Much of the inaction at the most recent Mercosur gathering stems from the rising and provocative border issue involving Argentina and Uruguay, which helped poison the prevailing atmosphere. The dispute revolves around Montevideo’s proposal to permit the construction of a private pulp paper mill on its side of the Uruguay River, near the community of Fray Bentos. For nearly two years now, Argentine activists have blocked trade along that river and severely limited construction in protest of what they see as a major future pollutant of the Uruguay River and its shoreline. Despite a study conducted by the World Bank concluding that the mill would not be environmentally hazardous, Argentine President Néstor Kirchner refused to take any action to disband the protestors. Tabaré Vázquez, Uruguay’s president, complained to the International Court of Justice (ICJ) in The Hague that the Argentines were impeding the movement of trade between the two countries, thereby violating a fundamental principle of Mercosur’s membership agreement. In response, Kirchner cited a 1975 treaty between the two countries establishing a joint management of the river. On January 23, the ICJ rejected Uruguay’s demand that Argentina remove its protestors from the area’s three bridges that span the border in that sector. The ICJ has yet to issue its final ruling on Argentina’s plea that if the paper mill came into production, it would be in direct contravention of Uruguay and Argentina’s joint agreement.
The Argentinean-Uruguayan bilateral clash increased tension and markedly dampened prospects for compromise at the January summit. When Uruguay attempted to bring up the dispute at the beginning of the proceedings, Argentina quickly shot down the initiative and the matter was dropped. Buenos Aires’s unwillingness to tone down its stance on the environmental issue became even more obvious later on when it vetoed every one of Brazil’s compromise proposals to amend the current trade asymmetry presently plaguing the Uruguayan and Paraguayan economies. Earlier, Uruguay sought Brazil’s and the other members’ support on the pulp mill disagreement, but the other nations were reluctant to get involved, insisting that the dispute was a bilateral matter that lacked any relevance to Mercosur’s recognized purview.
Seeking an Alliance With a Questionable ‘Big Brother’
In March of last year, Danilo Astori, Uruguay’s finance minister, criticized Brazil and Argentina’s indifference to his nation’s plight, observing that, “the serious bilateralism between Argentina and Brazil is damaging the smaller countries in Mercosur.” He went on to justify Uruguay’s intentions to seek a trade understanding with the U.S., stating “Uruguay’s problem is that [it] depends only on the goodwill of Brazil and Argentina.”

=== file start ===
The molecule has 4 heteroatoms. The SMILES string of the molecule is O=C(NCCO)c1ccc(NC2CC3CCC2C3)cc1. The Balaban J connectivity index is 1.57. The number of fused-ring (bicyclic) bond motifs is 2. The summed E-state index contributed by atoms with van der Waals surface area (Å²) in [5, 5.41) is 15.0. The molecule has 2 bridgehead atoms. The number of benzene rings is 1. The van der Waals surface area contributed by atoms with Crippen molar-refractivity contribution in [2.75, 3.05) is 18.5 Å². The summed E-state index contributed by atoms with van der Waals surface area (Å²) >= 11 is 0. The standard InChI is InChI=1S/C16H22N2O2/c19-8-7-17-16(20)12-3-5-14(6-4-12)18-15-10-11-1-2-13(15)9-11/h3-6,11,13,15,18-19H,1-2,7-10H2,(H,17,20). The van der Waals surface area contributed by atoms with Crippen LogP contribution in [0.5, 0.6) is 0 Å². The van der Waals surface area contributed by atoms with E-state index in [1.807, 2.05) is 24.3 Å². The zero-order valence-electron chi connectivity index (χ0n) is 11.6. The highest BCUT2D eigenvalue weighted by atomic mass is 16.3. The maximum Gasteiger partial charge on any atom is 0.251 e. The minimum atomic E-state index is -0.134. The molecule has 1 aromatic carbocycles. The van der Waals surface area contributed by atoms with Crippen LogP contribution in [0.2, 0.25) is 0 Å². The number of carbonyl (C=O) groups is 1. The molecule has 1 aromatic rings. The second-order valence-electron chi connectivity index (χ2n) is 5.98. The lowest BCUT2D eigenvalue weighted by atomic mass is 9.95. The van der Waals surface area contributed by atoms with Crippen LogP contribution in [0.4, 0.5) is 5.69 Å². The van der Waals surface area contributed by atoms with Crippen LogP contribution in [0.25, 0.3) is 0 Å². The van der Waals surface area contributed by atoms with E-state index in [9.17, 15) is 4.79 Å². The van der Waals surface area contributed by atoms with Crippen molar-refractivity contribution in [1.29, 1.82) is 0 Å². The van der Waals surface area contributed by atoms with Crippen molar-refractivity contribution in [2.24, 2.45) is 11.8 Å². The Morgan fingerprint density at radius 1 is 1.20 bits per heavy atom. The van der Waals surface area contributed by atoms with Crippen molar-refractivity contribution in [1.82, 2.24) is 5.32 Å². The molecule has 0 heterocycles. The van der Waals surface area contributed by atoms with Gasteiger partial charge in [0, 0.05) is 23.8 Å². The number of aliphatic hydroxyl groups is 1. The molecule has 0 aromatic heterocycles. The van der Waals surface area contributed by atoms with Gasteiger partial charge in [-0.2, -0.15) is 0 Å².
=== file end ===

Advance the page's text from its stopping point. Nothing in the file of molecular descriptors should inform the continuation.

On January 25, Uruguay signed a TIFA with the United States. “We have now also agreed to work to expand, intensify and strengthen our trade relations,” said Vázquez. Although of limited importance in itself, it should be noted that of the more than twenty TIFAs that the U.S. has signed with other nations, one out of three eventually has led to a FTA. The U.S. already is Uruguay’s leading trade partner and a FTA with the U.S. could possibly give Montevideo the necessary political weight to gain some leverage on in its border dispute with Argentina.
Despite Vázquez’s provocative TIFA signing with the U.S., opposition to a U.S.-Uruguay trade deal remains strong within his own country. Reinaldo Gargano, Uruguay’s foreign minister, strongly opposes a FTA with the U.S. In his support of Uruguay’s ongoing allegiance to Mercosur, Gargano stressed “I continue working for a better Common Market of the South.” Opposition party leader Jorge Larrañaga also disagrees with the president’s decision to press ahead with a trade agreement with the U.S., arguing that the government is naive about the nations future. In reference to achieving a TIFA with Washington, Larrañaga also maintained that due to “internal problems” Vázquez is reluctant to “take the necessary steps.”
Undermining Mercosur: The Real U.S. Plan
The question still remains why the U.S. is pushing so emphatically for trade arrangement with Uruguay, with which, relatively speaking, it has only a negligible volume of trade. With a GDP of just $13 billion, a bilateral deal between Uruguay and the U.S. would be, according to the Financial Times, “economically insignificant for the US.” Yet the U.S. still pushes the merger. In truth, the major incentive behind the U.S. desire to sign a FTA with Uruguay may be less about what’s best for the small nation and more about working to unravel Mercosur and build up White House diplomatic and economic leverage in the southern cone.
Unquestionably, Mercosur is viewed by Washington as posing a threat to U.S. interests in South America. The bloc directly and successfully thwarted the now floundering U.S.-planned Free Trade Agreement of the Americas (FTAA), designed to unite all of Latin America and North America (except Cuba) in a hemispheric trade arrangement. Mercosur prohibits its members from signing FTAs with the U.S., and it is actively recruiting a South American trade bloc that would unify all of the region’s nations. The proposed Bank of the South, one of the potential projects of Mercosur, would offer an alternative source of finance to the International Monetary Fund (IMF) and other multilateral organizations—such as the World Bank—which do not necessarily have the best track record in favoring genuine development initiatives in Latin America.